Better Sales Outcomes Could Boil Down to Your Ability to Harness ‘Flow’
The best salespeople in the world can’t necessarily sink exceedingly long putts or execute seriously impressive slam dunks. However, they tend to share an ability with the most gifted athletes: They can get into a flow state.
One 2022 study investigated the elements of flow in sports and the arts. The authors concluded that there were three stages of flow. The first—and most important to you as a leader or manager of salespeople—was preparation. About 7 out of 10 athletes said they could enter a state of flow if they prepared mentally and physically. The second was entry into the flow state, and the last was the exit from the flow.
Each stage of flow has stages within itself. Preparation involves warmup, focus, body feelings, and emotional states. In these stages, the athlete accesses certain aspects preemptively. During the flow state entry, there are four stages: goal setting, high level of involvement in the activity, control over performance, and positive emotions and sensations. At this point, the athlete is evolving into the flow state. The third and final stage is the flow state exit, which includes the end of the performance, physical experience, and mental experience stages. These events happen gradually as the person makes their way back to reality.
Entering a state of mental flow in sales discussions will serve up significant benefits. First, customers appreciate being the center of attention. They also feel more trust as you share your extensive knowledge and guide them through deep and valuable discussions. You might even find that your customers make decisions faster as they lock onto your creative problem solving.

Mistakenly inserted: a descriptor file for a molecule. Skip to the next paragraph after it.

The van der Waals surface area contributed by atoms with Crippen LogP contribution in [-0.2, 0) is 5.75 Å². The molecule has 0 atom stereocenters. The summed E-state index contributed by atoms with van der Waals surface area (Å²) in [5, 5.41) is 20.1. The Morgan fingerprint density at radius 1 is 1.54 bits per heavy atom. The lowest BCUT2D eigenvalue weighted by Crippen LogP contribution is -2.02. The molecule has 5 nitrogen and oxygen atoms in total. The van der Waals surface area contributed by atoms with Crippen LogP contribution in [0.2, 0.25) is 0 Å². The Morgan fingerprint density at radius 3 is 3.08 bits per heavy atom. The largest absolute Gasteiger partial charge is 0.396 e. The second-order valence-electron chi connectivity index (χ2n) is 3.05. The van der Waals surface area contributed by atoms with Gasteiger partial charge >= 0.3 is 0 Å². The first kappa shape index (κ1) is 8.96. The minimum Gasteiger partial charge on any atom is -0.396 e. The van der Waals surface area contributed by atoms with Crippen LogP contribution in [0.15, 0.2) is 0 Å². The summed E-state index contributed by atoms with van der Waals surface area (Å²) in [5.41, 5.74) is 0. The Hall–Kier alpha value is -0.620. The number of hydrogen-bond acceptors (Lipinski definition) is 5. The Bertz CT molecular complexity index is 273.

So, how can you guide yourself and your team into a productive zone during each customer interaction?
1. Trigger flow with adequate challenges.
One of the triggers of flow is being presented with a challenge. What could be more of a challenge than facing the risk, unpredictability, and potential complications involved in sales conversations? As long as you feel enough tension, you’ll be pushed to elevate your skill level naturally to meet the experience.
Realizing that this encounter represents a challenge triggers the struggle that propels you to elevate your game through deep preparation, research, and even role-playing potential scenarios. During the struggle, you prepare so intensely without reaching a level of exhaustion. You must recognize when to stop to allow for release. This release, which is a total disconnection, triggers deep insights when you return to the task.
If you’re not feeling a heightened sense of “high stakes” when approaching a sales interaction, ask yourself why. Nevertheless, your planning should reveal possible objections and stumbling blocks requiring innovative responses. As a result, you should desire to get into an intense flow so you can effectively overcome any obstacles.
2. Get ready to sit in “the now.”
Sitting in the now is about relying on your preparation to be in the moment during customer interactions. Realize that you have the knowledge and expertise to listen, validate, explore options, and gain agreement. You must remove the noise and trust that you can engage in a fluid yet structured dialogue.